That's going to be the challenge for the Biden administration. We recognize that individual senators can hold things up. Individual senators cannot stop things from happening if we have enough support from other Republicans to make this happen, and that's what we're going to be attempting to do.
ZACK GUZMAN: And, Senator, obviously one of the big key aspects of stimulus here has been on the push and the fight that you've been leading in terms of the Paycheck Protection Program and giving support to struggling businesses. Through that, though, we saw some interesting exceptions to the rule, mainly religious institutions getting taxpayer through some of this relief as well. We're talking about billions of dollars at a federal level, including the state of Maryland. You can point to millions of dollars going to churches here. And people have been pointing out about maybe some of the problems there when you think about nontaxpaying institutions receiving taxpayer dollars.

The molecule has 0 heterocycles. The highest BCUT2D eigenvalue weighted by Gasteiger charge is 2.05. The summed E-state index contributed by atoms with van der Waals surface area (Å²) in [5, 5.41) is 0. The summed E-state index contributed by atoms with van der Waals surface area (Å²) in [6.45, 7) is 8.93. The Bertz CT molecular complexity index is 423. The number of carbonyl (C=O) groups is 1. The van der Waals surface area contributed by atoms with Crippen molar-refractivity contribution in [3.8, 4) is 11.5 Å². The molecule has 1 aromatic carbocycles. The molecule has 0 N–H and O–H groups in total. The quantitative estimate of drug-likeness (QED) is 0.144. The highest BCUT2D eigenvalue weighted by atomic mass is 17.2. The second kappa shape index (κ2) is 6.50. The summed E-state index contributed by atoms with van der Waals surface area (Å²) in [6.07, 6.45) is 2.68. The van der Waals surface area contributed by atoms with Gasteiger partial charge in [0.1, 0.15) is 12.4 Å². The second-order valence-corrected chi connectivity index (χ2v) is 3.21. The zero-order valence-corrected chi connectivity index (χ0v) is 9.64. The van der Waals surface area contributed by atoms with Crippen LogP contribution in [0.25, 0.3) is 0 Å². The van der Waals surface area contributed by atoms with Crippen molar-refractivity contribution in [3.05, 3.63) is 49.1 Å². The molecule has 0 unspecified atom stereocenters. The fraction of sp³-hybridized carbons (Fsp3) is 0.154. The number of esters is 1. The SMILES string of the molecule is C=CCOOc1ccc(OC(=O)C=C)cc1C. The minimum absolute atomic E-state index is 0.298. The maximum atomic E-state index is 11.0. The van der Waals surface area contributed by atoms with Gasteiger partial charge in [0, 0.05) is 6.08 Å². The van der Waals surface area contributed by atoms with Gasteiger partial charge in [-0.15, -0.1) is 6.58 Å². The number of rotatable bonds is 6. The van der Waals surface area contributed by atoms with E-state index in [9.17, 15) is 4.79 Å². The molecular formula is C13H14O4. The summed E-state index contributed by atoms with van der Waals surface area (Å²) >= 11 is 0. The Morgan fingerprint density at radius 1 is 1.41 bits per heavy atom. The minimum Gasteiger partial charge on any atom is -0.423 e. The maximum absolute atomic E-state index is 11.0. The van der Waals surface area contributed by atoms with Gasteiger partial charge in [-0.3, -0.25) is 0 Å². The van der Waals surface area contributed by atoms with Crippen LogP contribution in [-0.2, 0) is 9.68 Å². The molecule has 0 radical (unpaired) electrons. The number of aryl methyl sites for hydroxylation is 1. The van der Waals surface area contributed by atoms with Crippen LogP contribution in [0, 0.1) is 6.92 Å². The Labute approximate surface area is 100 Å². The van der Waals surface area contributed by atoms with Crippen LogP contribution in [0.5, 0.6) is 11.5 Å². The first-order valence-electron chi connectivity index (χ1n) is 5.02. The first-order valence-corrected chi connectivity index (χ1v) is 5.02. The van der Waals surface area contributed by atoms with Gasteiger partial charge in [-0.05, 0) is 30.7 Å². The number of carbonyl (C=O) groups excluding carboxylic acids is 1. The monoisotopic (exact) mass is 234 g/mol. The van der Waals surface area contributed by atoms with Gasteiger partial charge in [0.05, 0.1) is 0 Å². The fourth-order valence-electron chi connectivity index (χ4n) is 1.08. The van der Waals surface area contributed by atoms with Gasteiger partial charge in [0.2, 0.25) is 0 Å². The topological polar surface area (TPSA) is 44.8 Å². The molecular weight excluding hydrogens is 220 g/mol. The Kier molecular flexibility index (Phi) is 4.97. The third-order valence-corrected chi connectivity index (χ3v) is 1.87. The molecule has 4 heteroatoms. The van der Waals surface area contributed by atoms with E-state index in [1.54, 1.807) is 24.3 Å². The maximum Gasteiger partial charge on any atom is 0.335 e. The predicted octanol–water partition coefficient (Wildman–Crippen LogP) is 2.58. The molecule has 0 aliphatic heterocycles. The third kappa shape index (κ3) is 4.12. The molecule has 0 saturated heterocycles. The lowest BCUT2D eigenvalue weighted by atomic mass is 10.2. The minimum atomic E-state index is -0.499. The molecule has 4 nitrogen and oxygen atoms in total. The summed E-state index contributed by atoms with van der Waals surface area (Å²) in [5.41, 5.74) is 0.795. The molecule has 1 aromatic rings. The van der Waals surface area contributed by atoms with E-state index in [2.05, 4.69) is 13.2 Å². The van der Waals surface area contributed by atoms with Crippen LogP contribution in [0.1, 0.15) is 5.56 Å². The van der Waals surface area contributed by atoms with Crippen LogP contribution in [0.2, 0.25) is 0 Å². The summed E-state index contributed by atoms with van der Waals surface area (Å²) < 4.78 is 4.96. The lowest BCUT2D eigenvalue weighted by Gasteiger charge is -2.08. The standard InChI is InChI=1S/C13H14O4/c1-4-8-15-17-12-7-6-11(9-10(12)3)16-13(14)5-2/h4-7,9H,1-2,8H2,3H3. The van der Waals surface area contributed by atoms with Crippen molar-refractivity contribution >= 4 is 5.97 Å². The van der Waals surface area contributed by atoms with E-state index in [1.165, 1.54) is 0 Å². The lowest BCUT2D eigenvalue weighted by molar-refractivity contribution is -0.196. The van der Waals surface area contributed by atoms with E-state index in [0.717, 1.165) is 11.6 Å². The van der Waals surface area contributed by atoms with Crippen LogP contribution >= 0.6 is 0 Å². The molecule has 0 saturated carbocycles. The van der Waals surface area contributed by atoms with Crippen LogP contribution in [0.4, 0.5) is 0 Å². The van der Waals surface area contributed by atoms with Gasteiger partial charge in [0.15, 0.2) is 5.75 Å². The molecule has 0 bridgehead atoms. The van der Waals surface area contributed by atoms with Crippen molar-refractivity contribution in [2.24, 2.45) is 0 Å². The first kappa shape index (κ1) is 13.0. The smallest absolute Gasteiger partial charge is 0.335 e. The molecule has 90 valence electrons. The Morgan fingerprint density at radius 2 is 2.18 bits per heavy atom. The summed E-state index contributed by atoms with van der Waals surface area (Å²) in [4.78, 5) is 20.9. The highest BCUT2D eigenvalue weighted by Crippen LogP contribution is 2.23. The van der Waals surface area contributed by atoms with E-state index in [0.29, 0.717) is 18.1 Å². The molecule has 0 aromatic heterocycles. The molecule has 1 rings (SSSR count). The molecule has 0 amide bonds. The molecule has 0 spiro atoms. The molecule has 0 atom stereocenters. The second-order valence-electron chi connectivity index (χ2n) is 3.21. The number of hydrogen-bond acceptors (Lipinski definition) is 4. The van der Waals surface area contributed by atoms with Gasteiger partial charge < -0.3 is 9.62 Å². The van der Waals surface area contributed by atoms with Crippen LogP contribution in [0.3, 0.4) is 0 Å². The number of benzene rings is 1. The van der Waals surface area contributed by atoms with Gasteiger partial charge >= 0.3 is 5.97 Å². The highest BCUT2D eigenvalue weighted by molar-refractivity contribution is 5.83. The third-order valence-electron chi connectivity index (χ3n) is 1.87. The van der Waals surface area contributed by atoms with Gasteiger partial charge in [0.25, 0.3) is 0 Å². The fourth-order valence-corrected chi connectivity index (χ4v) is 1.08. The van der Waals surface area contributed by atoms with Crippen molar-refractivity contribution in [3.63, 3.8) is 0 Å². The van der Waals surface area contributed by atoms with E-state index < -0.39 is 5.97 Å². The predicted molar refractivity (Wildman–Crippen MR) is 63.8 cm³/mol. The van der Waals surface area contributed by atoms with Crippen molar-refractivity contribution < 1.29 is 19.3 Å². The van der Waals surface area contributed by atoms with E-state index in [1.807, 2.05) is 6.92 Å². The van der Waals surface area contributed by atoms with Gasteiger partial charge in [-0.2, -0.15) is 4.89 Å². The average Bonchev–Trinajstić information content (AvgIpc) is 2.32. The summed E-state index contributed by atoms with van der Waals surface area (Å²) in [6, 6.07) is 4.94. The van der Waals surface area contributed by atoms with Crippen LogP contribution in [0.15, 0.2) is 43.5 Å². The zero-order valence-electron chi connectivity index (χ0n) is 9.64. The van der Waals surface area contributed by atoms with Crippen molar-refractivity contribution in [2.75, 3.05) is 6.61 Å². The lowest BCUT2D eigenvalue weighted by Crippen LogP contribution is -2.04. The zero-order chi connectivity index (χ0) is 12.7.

What do you think is going into that decision? How does it play out? And where do you see this potential fight around maybe more stringent use of taxpayer dollars if Republicans are now going to be focusing on maybe reasons to cut back on using that stimulus now?
BEN CARDIN: Well, the reason why we were so successful in the original CARES act of providing help to small businesses and now in the most recent package providing a second round of help to small businesses is that the policies were developed in a bipartisan manner. Senator Rubio, the Republican chair-- I'm the ranking Democrat. The two of us worked together across party lines to develop a program. It wasn't everything I wanted or everything he wanted, but at the end of the day, we got substantial help out to small businesses and saved small businesses.
You mentioned nonprofits or church groups. They're businesses. They employ workers. We wanted to preserve workers in this country. We wanted to preserve our small businesses, whether they are for profit or not for profit, and we were successful in doing that.
Can we fine tune that and make that even more effective? We think we have in this most recent round where we require that there be a significant revenue loss as a result of COVID-19 in order to get help.